ZZYZX – This past weekend, Dr. Burmeister’s structural geology course travelled to the Mojave Desert. After a quick stop at Rainbow Basin to learn how to use topographic maps, air photos, and LiDAR datasets, we spent the rest of the weekend mapping the bedrock geology of the southern Salt Spring Hills. Not only does the Salt Spring Hills have a lot to offer in terms of structural relationships, but it was also the site of a series of (ultimately unsuccessful) gold mines during the mid to late 1800′s – the field area is packed with mineralized zones and abandoned mine workings.
This year we were fortunate to be joined by field trip co-leader Juan Contreras (Univ of Illinois, ’10). Juan is a geologist with Newmont Mining Corporation and is an expert in Carlin-type gold deposits. With Juan’s help, Dr. Burmeister tweaked his existing Salt Spring Hills mapping exercise into an even more very realistic gold prospect evaluation experience. Within the scope of a mock contract from Newmont Mining Corp, Pacific students used their knowledge to collect the very same data that an economic geologist would collect on the job. Students were asked to map geologic structures and zones of potentially gold-bearing mineralization. They were given a budget of “12 million dollars” and asked to identify the targets for surface and subsurface (via RC drilling) assays that would be needed to begin a production phase at the Salt Spring Hills site. The results of their site assessments will be compiled into professional reports and presented to “bosses” from “Newmont Mining Corp” in the coming weeks… maybe we’ll all get rich!!!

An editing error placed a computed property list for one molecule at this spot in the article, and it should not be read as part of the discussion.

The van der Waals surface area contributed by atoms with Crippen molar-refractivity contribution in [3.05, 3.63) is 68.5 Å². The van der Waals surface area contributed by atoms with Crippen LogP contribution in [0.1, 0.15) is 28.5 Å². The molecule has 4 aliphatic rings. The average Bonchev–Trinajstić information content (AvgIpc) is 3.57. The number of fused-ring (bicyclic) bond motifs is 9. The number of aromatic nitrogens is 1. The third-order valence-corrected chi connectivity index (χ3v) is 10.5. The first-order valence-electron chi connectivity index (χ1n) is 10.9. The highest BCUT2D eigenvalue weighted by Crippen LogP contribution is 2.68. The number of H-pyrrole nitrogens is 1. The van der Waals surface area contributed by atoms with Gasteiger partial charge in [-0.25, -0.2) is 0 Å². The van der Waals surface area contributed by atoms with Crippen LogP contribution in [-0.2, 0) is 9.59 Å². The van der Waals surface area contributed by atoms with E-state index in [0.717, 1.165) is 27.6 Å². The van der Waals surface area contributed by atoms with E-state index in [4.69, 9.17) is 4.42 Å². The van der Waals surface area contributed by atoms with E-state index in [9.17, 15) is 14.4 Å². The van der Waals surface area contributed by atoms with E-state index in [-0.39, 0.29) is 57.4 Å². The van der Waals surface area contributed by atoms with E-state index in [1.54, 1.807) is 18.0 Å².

While in the desert, the crew stayed at the Desert Studies Center (DSC) at Zzyzx, CA. The DSC is a research station maintained by the California State University system and is designed to support research and teaching in remote parts of the Mojave. The site has a long history – it was mineral bath retreat in the early to mid 1900′s before it was purchased by the CSU system. It offers wonderful cabins and dorm-style rooms, hot showers, and classroom spaces.